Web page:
For aggregate portfolios, the AggregatePortfolioMembership table captures aggregate geographic and financial information.
Define the metadata tags you want to use for portfolios in the PortfolioTag table.
Finance and accounting use the concept of positions to express how a result should be calculated and how it belongs to an organization. A structure is a container for these positions. RDOS expresses the position framework and captures the loss flow using Structure Definition Language (SDL).
Portfolios and SDLStructures are both structures. Structures contain positions. Portfolios implicitly define the positions they contain, such as Gross and Net Loss Pre-Cat. SDLStructures explicitly define the positions they contain, some of which can be cat treaties. SDLStructure positions can depend on Portfolio positions.
The SDLStructure table stores the SDL string. The StructurePositions table allows you to define structures without using SDL.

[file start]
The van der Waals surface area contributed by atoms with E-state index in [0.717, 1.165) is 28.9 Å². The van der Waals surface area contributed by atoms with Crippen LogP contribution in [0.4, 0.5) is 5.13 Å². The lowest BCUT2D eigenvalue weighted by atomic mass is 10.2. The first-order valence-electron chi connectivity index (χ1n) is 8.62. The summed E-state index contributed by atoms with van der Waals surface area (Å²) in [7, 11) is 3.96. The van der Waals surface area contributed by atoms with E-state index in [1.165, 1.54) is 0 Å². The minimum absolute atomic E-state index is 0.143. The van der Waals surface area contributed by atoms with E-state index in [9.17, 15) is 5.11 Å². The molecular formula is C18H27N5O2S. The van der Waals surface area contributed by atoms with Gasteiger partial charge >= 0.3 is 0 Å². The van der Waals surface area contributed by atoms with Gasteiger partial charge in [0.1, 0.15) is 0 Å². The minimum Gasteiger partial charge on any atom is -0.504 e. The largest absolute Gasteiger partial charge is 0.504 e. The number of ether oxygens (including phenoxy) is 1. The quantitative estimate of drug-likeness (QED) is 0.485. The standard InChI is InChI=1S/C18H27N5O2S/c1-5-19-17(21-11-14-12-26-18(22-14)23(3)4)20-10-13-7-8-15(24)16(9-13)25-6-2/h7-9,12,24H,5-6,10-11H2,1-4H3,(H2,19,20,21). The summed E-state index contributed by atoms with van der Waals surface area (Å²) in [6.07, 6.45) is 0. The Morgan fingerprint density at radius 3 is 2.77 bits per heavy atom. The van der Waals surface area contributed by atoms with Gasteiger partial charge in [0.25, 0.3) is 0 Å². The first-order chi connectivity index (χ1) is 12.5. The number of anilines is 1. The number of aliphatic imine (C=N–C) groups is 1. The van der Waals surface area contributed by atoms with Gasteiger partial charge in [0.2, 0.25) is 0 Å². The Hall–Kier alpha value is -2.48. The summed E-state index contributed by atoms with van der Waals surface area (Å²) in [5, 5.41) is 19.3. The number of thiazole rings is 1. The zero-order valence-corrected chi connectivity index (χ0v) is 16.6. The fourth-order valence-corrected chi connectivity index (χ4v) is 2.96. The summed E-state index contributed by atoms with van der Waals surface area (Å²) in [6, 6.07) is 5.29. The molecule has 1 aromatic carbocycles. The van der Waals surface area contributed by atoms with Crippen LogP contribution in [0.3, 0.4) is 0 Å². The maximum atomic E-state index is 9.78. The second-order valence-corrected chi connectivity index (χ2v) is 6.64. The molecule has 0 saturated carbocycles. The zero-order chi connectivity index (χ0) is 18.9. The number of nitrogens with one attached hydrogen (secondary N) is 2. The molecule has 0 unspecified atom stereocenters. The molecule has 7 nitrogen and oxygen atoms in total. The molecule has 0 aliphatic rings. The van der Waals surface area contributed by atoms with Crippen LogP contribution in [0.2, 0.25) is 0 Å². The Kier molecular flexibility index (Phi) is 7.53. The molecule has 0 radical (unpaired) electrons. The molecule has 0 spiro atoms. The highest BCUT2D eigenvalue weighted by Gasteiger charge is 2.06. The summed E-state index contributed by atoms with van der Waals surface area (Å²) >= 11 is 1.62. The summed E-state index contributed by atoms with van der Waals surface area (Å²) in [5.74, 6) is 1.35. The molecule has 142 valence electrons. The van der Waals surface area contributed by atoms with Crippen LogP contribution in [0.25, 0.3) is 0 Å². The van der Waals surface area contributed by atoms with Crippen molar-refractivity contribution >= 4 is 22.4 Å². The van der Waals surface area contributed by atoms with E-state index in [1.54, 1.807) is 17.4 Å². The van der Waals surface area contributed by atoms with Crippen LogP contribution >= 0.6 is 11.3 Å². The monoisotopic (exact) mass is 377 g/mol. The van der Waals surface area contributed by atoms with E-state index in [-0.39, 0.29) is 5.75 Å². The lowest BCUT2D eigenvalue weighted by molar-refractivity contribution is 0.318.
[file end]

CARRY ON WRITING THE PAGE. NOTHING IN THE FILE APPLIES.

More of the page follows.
If you want to group primary contracts and associated portfolios, risks, and risk items, you can define an exposure set, stored in the ExposureSet table.
Geocoding is the process of translating an address to an exact location. It’s the foundation of catastrophe analytics, and its importance cannot be understated. Small differences in exposure location can mean large changes in loss, which impacts underwriting, capital management, and reinsurance purchasing.
RDOS provides numerous fields in the Address table that can be populated by geocoding engines. These fields capture detailed information about the geocoding process and about the exposure and its location.
The RDOS uses the following Address table fields to support two standards used to describe the geocoding resolution of a specific address:
- geoModelResolutionCode—Stores the 0-14 match levels used by many geocoding vendors to represent a range of geocoding resolutions, from high-resolution (parcel, building, street) to postal code, neighborhood, and district.